about the upside down map of the world

Note: We don’t do this often, but we had a post from way back in September that really fit this week’s theme perfectly. This seems to be a great opportunity to share these thoughts, especially with the direction of the scriptures in the liturgy. We hope you read it with fresh eyes in light of our readings for this week. 

Often, subtitles define what is really important to us. The most simple example I can come up with is your living room furniture. How is it arranged? If you are like most of us, your furniture is facing the television and not the other furniture. What we communicate with this is pretty simple: in the living room, the TV gets most of the attention, and not the other people sitting there.

The readings this week point us to the sinful condition of the heart, entitlement. While this might not seem like a big deal to many of us, that might be the point. Entitlement is a subtle thing that often goes unnoticed by the individual or even the culture in which the individual lives, but is glaringly obvious to an observer.

Entitlement is the ingrained idea that you deserve something or “have rights” to things simple because of where you are born or your social status. Again, this isn’t anything we consciously think, but more an attitude of the heart.

I hadn’t really thought about this until I saw this clip from “The West Wing” about a group of cartographers advocating for a new map of the world.

Their contention was the traditional “Mercator Projection Map” that we all learned about in school has a cultural and ethnic bias because of the relative sizes of the land masses. For instance, Greenland and Africa are roughly the same size while in reality, Africa is 4x as large.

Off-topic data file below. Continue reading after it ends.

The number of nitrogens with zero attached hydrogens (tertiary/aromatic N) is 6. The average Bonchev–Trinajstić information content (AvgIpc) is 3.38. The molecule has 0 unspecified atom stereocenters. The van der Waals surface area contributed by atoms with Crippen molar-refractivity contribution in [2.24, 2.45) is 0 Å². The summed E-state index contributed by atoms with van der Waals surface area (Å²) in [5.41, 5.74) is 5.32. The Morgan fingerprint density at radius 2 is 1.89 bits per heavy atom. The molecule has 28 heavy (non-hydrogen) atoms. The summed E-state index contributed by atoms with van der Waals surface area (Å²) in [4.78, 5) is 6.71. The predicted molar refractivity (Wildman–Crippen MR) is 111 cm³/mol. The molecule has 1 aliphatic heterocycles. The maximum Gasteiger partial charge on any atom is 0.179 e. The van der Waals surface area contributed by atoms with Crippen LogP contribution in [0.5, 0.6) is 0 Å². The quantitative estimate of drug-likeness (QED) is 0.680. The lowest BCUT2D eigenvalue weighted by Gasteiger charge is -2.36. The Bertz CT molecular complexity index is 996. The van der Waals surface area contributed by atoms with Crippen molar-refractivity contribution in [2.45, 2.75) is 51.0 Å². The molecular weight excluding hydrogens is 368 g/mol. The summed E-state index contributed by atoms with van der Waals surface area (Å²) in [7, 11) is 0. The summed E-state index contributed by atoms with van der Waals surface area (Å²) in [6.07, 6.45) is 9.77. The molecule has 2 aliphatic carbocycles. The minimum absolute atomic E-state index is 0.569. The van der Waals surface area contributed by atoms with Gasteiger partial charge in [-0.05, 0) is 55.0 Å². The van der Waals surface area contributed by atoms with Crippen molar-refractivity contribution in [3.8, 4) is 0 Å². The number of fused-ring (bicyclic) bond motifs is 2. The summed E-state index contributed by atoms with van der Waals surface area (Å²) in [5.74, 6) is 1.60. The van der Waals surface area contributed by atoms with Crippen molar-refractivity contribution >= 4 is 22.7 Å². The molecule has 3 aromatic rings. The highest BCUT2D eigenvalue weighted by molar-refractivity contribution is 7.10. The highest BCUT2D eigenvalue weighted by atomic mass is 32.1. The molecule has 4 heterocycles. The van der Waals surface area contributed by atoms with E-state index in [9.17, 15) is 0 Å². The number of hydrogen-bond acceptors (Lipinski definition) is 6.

They advocated the “Gall-Peters Projection” map that more accurately (in their estimation) estimates the sizes of various land masses. It is a jarring difference for sure that is intended to not only provide a more accurate map but also point out traditional Western bias to third world nations.


Upon researching this a bit, I found that neither map really accurately shows what the world looks like. The problem is, you can’t accurately draw a flat map based upon spherical land masses. It just doesn’t translate. While the Mercator and Peters maps might show ethnic and cultural bias, or even attempt to correct said biases, they are both technically incorrect.

However, it was the last 20 seconds of the “West Wing” clip that really got my attention. These cartographers advocated for an upside down view of the world map…..and really freaked out the White House spokesperson.

30M WORLD2008_USD_p.eps

You see, it is ingrained in the privileged to have a “top-down” view of things. If things are higher or on top, they tend to have greater importance. And, things with less importance tend to be lower or out of sight. To illustrate this point – tell me about the last luxury penthouse suite or fancy restaurant you saw in the basement of a skyscraper?

The question posed here is – why does north have to be on top? Why not south? Who decides these things?